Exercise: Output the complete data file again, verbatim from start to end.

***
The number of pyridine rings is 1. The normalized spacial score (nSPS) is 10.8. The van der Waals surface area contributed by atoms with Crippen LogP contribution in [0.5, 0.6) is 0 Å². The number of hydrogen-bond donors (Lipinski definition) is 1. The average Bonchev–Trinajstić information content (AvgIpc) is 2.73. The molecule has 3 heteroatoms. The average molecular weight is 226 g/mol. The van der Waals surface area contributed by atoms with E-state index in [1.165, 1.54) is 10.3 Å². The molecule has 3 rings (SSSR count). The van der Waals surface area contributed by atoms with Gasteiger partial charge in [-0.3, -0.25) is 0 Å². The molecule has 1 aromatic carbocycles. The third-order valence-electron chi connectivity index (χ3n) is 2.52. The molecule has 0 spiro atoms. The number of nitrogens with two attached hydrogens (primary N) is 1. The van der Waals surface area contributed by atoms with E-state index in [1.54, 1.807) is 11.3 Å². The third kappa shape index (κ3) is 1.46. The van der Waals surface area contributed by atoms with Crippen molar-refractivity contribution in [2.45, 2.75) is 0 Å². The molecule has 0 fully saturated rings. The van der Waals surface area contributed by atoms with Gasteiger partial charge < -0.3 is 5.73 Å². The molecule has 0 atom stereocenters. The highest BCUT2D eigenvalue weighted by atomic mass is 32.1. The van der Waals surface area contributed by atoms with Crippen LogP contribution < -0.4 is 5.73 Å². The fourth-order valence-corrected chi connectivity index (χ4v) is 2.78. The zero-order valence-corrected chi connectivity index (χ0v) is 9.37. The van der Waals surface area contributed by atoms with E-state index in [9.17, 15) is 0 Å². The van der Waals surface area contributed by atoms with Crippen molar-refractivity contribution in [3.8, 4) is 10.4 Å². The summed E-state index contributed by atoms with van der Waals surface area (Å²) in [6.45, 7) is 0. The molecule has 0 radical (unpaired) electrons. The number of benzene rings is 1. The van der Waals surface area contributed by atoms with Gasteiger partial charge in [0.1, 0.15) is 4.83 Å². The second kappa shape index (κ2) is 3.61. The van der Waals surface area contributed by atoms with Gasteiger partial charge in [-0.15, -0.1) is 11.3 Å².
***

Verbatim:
The number of pyridine rings is 1. The normalized spacial score (nSPS) is 10.8. The van der Waals surface area contributed by atoms with Crippen LogP contribution in [0.5, 0.6) is 0 Å². The number of hydrogen-bond donors (Lipinski definition) is 1. The average Bonchev–Trinajstić information content (AvgIpc) is 2.73. The molecule has 3 heteroatoms. The average molecular weight is 226 g/mol. The van der Waals surface area contributed by atoms with E-state index in [1.165, 1.54) is 10.3 Å². The molecule has 3 rings (SSSR count). The van der Waals surface area contributed by atoms with Gasteiger partial charge in [-0.3, -0.25) is 0 Å². The molecule has 1 aromatic carbocycles. The third-order valence-electron chi connectivity index (χ3n) is 2.52. The molecule has 0 spiro atoms. The number of nitrogens with two attached hydrogens (primary N) is 1. The van der Waals surface area contributed by atoms with E-state index in [1.54, 1.807) is 11.3 Å². The third kappa shape index (κ3) is 1.46. The van der Waals surface area contributed by atoms with Crippen molar-refractivity contribution in [2.45, 2.75) is 0 Å². The molecule has 0 fully saturated rings. The van der Waals surface area contributed by atoms with Gasteiger partial charge < -0.3 is 5.73 Å². The molecule has 0 atom stereocenters. The highest BCUT2D eigenvalue weighted by atomic mass is 32.1. The van der Waals surface area contributed by atoms with Crippen LogP contribution < -0.4 is 5.73 Å². The fourth-order valence-corrected chi connectivity index (χ4v) is 2.78. The zero-order valence-corrected chi connectivity index (χ0v) is 9.37. The van der Waals surface area contributed by atoms with E-state index in [9.17, 15) is 0 Å². The van der Waals surface area contributed by atoms with Crippen molar-refractivity contribution in [3.8, 4) is 10.4 Å². The summed E-state index contributed by atoms with van der Waals surface area (Å²) in [6.45, 7) is 0. The molecule has 0 radical (unpaired) electrons. The number of benzene rings is 1. The van der Waals surface area contributed by atoms with Gasteiger partial charge in [0.1, 0.15) is 4.83 Å². The second kappa shape index (κ2) is 3.61. The van der Waals surface area contributed by atoms with Gasteiger partial charge in [-0.15, -0.1) is 11.3 Å².